Neram is a film that revels in coincidences. If a film like this cannot carouse on chance, then I don't know which one possibly can. Not all stories have the liberty of feasting on serendipitous plot elements. Neram works to earn that right and puts it to such a good use that we never crinkle our nose in discontent. As characters keep running into each other in different parts of Mandaveli, it only gives way to some other unexpected delightful occurrence. 

Without smothering us with a boring lesson on justice, Neram, instead, brings out the beauty in karma. By the end of this rollercoaster of a day, our thirst for justness and the need to see the wrongs being righted is partially subdued. But the sight of Vetri running in slow-motion to pumping music and beating up a few of the culprits is wonderously cathartic.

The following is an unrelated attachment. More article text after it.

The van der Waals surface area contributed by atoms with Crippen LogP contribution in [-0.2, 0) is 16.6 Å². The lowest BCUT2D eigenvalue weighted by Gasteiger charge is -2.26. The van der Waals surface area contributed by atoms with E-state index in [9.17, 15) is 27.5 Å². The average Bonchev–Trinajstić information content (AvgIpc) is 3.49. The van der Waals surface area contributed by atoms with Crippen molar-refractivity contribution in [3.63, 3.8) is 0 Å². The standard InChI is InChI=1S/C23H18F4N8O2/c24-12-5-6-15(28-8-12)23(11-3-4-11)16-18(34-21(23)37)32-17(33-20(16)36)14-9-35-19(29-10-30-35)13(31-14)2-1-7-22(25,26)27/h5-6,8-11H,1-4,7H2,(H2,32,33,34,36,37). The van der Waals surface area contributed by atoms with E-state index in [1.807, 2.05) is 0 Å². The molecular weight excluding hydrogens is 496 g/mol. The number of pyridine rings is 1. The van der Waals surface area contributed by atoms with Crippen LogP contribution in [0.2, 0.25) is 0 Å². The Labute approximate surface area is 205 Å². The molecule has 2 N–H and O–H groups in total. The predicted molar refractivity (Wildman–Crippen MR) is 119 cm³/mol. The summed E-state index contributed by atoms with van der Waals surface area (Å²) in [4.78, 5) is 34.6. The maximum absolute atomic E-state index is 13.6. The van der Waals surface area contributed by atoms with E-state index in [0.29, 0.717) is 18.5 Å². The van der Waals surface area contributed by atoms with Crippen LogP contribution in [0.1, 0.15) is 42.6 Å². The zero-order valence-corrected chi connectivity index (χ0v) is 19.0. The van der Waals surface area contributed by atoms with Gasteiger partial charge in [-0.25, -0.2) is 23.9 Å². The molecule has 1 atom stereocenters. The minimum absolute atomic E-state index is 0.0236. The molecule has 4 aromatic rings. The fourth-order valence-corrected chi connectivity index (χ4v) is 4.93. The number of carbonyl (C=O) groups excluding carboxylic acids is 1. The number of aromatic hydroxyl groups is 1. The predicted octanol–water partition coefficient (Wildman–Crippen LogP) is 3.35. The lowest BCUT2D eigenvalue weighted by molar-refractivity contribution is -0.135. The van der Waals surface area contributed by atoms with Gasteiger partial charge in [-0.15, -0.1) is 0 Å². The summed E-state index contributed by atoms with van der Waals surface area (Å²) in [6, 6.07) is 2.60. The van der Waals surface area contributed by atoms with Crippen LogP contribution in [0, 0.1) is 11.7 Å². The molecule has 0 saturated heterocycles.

Neram is filled with a surprisingly good dose of humor. For a film which started off on a very brooding note, its very late comic turn was, both, unexpected and effective. Supported by a very good cast consisting Thambi Ramaiah, Nasser and John Vijay in prominent roles, the film also features some very fine cinematography and sound design. Alphonse gets another pat on the back for his editing. Rajesh Murugesan's music is fabulous, energetic and atmospheric. I hope the days of technically inept directors fumbling with their work is behind us. Good times have begun for Tamil Cinema.

Sunday, May 12, 2013

Star Trek Into Darkness (2013)

I remember watching Star Trek on the first weekend of its release and forgetting most of it by the second weekend. I liked the movie quite a lot and IMDb tells me my 18 year old self gave it a rating of 9 -- something which happens very rarely these days. I never even got around to giving it a second viewing. Four years later, keeping alive the new Hollywood fad of using the word 'Dark' in a film's title, J.J. Abrams' Star Trek Into Darkness beams into Indian screens an entire week before its American release.